Is there a new interest in long-neglected Sixties playwright Peter Barnes? Two revivals do not a come-back make, but this production of his 1969 play, following Jamie Lloyd’s James McAvoy-starring production of The Ruling Class, is at least putting his name back on people’s lips. And reminding us what a bold playwright Barnes was: his work smashes together big ideas about religion, class, madness and human nature with zinging dialogue, song-and-dance routines, physical madcappery and fleshy rudeness.
Noonday Demons is a chamber piece compared to The Ruling Class’s symphony, but it exhibits many of the same concerns: at their hearts, both plays have a battle over what it means to be good, to be holy. Where The Ruling Class was about an English aristo with God delusions, Noonday Demons takes us into the strange world of Desert Fathers: 4th century Egyptian ascetics who lived in the desert, devoting their lives to prayer, on a diet of olives and dirty water. That this is an absurd, grotesque, and foolish endeavour is never in any doubt. The aim, Barnes wrote, was to write “a comic theatre of contrasting moods and opposites, where everything is simultaneously tragic and ridiculous.”
So here is Jordan Mallory-Skinner as St Eusebius, naked but for a grubby loincloth and chains, covered in sores and attempting to love even the maggots that feed on him. He lives in a cave – low light streams in rather aggressively in Seth Rook Williams’ design – with a massive pile of his own shit. Designer Christopher Hone has created an imposing structure that more resembles a mound of melted Caramac, and I’m not sure why something so sloppy-looking is hard enough to scramble over – but it’s possibly best not to think too hard about the plastic properties of poo.
Eusebius is visited by the devil: Mallory-skinner flicks schizophrenically between the upright, pious monk and a hunched Cockney cheeky-chappy tempter, who offers wealth, women and power. The two are nicely delineated, but Mary Franklin’s production could pick up the pace – because the good stuff starts when a rival hermit arrives. There begins an almighty – and utterly ridiculous – battle.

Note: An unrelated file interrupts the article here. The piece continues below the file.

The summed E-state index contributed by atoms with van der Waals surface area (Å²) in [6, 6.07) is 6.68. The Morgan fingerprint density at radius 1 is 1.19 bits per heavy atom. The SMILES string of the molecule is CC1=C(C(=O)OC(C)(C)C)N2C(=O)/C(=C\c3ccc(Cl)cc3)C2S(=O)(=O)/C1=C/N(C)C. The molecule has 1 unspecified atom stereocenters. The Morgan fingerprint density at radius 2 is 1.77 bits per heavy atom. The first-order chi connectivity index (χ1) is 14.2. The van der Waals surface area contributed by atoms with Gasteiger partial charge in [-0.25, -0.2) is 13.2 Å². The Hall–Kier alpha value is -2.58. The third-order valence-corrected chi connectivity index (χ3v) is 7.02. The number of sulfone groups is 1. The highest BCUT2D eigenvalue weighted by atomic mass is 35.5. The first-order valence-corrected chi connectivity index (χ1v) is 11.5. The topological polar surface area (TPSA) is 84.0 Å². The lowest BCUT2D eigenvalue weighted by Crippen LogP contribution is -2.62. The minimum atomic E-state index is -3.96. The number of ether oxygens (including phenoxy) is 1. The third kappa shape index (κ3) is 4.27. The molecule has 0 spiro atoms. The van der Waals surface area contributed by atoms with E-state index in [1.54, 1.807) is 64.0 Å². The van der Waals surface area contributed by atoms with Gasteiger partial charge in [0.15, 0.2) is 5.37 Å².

Jake Curran plays the new contender, St Pior, brilliantly: long and lean, with a burning gaze and deliriously haughty, holier-than-thou attitude. They begin with petulant passive aggression, a territorial dispute over cave space, but things soon escalate. Curran and Mallory-Skinner throw themselves into it with physical aplomb and excellent comic timing, till these raggedy figures are wrestling in the dust. Their fanatical piety, we see, only leads to violence.
Barnes’ mocking of religious extremism isn’t exactly subtle, but you can see why it would appear ripe for restaging right now. And laughter is our own best weapon, he suggests. The one thing that almost tempts Eusebius back to reality? The devil’s jokes. “The world swarms back if I laugh… I wilt not laugh!”
The play can feel dated – the vaudeville double-act shtick and random musical number (‘Monks’, a riff on ‘Kids’ from Bye Bye Birdie) feel of-their-time. The clash of grubby jokes about piles of shit and foul smells with the sanctimonious saintliness probably felt more spicily iconoclastic in the Sixties. Meanwhile the surreal but satiric silliness – a holy water fight; boasts of who has suffered the most (“I prayed ankle-deep in flesh”; “I scourged myself wi’ scorpions”) – often feels derivatively Pythonesque… even if that is a deeply unfair adjective given they are exact contemporaries.
For all that, it is still a striking play, with a singular intensity and rancid energy to both the writing and performances. And Noonday Demons is not just smart-aleck surface: there’s a key moment when it seems Eusebius judges our own time, our own relationship with god – or godlessness.
The two hermits do crap miracles – levitating, transporting – in which they do not appear to move: such fakes! But then, Barnes shifts the territory. Eusebius does, briefly, seem to genuinely travel forward in time, describing a modern city, horrified and haunted by its inhabitants’ cramped disconnection: “They are never alone, never alone with God. ’Tis a vision of hell.” It’s a lovely moment of rug-pulling, an allowance that there might be something bigger and stranger beyond our shitty, earth-crawling lives after all. It doesn’t undermine Barnes’ mocking of religious fanaticism – it salts it, with an awareness that any extremes are potentially corrosive to our humanity.